Justin Turner’s intent when he became a free agent last fall was to return to the Los Angeles Dodgers for a 10th season.
Of course it was. Turner grew up 25 miles from Dodger Stadium, made the All-Star team twice as a Dodger, and was a pivotal player on nine playoff teams including the 2020 World Series champions. At 38, he wasn’t interested in changing what had worked so well.
Instead, Turner ended up with the Red Sox, as far away from Southern California as you can get in the majors.
“As things shook out and time went on, I started having conversations with other teams, including the Red Sox,” Turner said Friday after the deal was made official. “Seeing the different opportunities that were presented in front of me, I found it very intriguing.”
Current and former Red Sox players contacted Turner to make their pitch. Former Dodgers teammate and Turner’s good friend Kiké Hernández was chief among them.
“A lot of conversations there and excited to get in this clubhouse,” Turner said.
The Dodgers were among the four teams who offered Turner a contract, but the Red Sox demonstrated the seriousness of their interest with a one-year deal worth $8.3 million, plus a player option for $13.4 million in 2024 or a $6.7 million buyout.
With $1 million in incentives based on plate appearances, Turner could make $16 million and return to free agency.
“There’s a point that you realize this is a business,” Turner said. “[The Dodgers] had decisions they had to make and I had decisions I had to make. It just didn’t work out.”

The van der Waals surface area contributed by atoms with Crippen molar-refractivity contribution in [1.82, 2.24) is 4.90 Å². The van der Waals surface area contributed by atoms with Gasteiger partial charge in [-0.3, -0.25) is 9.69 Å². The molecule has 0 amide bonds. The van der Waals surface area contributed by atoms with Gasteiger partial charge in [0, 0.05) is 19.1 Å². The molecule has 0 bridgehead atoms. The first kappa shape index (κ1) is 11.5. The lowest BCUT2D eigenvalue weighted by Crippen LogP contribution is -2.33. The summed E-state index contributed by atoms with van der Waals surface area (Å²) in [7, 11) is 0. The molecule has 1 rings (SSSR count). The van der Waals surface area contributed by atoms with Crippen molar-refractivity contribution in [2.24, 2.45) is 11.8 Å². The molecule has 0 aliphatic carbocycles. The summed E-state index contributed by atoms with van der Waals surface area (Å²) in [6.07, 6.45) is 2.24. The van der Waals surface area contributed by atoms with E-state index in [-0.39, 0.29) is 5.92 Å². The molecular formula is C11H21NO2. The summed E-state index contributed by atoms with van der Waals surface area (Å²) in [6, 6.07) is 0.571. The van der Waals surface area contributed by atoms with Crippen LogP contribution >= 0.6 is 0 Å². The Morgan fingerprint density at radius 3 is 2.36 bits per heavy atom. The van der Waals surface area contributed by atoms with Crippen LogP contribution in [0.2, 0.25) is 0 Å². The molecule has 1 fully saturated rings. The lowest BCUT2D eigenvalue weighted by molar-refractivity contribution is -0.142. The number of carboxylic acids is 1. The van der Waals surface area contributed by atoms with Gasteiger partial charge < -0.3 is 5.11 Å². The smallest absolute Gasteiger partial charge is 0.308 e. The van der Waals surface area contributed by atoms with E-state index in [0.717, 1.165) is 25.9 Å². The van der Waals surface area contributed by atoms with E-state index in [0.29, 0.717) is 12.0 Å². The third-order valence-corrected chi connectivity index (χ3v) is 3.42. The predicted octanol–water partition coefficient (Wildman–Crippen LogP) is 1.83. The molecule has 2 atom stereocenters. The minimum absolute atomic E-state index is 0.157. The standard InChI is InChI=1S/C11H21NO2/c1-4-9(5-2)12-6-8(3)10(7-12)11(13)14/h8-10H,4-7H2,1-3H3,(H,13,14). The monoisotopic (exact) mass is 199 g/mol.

The Dodgers agreed to a one-year, $10 million deal with former Red Sox designated hitter J.D. Martinez on Dec. 17. Turner picked the Red Sox a day later. In essence, the teams swapped designated hitters.
Turner hit .278 with 13 home runs, 81 RBIs, and a .788 OPS in 128 games for the Dodgers last season as a third baseman and DH. He had an .889 OPS after the All-Star break.
Turner also has experience at second base, shortstop, and first base, but has played primarily third since 2015 with only occasional innings at other spots. The Sox plan to use him as a designated hitter with some games at first and third.
“Over the course of 162 [games] a lot of things happen and you might be asked to step into some different roles,” Turner said.
The Sox see Turner as adding a leadership presence to a clubhouse in transition. He also has 86 postseason games, 13th all-time.
The transition to Boston should be an easy one. In addition to Hernández, Turner played with Alex Verdugo and new Red Sox pitchers Kenley Jansen and Chris Martin while a Dodger.
Turner also played briefly with Sox manager Alex Cora when both were members of the 2010 Mets. Turner’s first plate appearance for the Mets was hitting for Cora on July 16. He drew a walk off Barry Zito.
“I think he’s a baseball rat, so to speak, loves the game, is constantly thinking the game,” Turner said of his new manager. “Looking forward to being in the same dugout as him and the many, many conversations to come.”
Counting the postseason, Turner has played only seven games at Fenway Park. He believes it will be a good match for his righthanded swing.
“I joked a lot in LA about how many times I flew out to the warning track,” Turner said. “I think it’s going to turn some of those warning-track fly outs into long singles or doubles.”
Lefthanded reliever Darwinzon Hernandez was designated for assignment to make room for Turner on the 40-man roster.
Hernandez, 26, was once a bright prospect, but appeared in only seven major league games last season and allowed 16 earned runs on 14 hits and eight walks over 6⅔ innings.
Hernandez opened last season in Triple A, underwent knee surgery, and did not reach the majors until July 14.
At 6 feet 2 inches, 250 pounds, and armed with a good fastball, Hernandez has always looked the part of the prospect. But he has a 5.06 ERA in 91 career games with 73 walks over 85⅓ innings.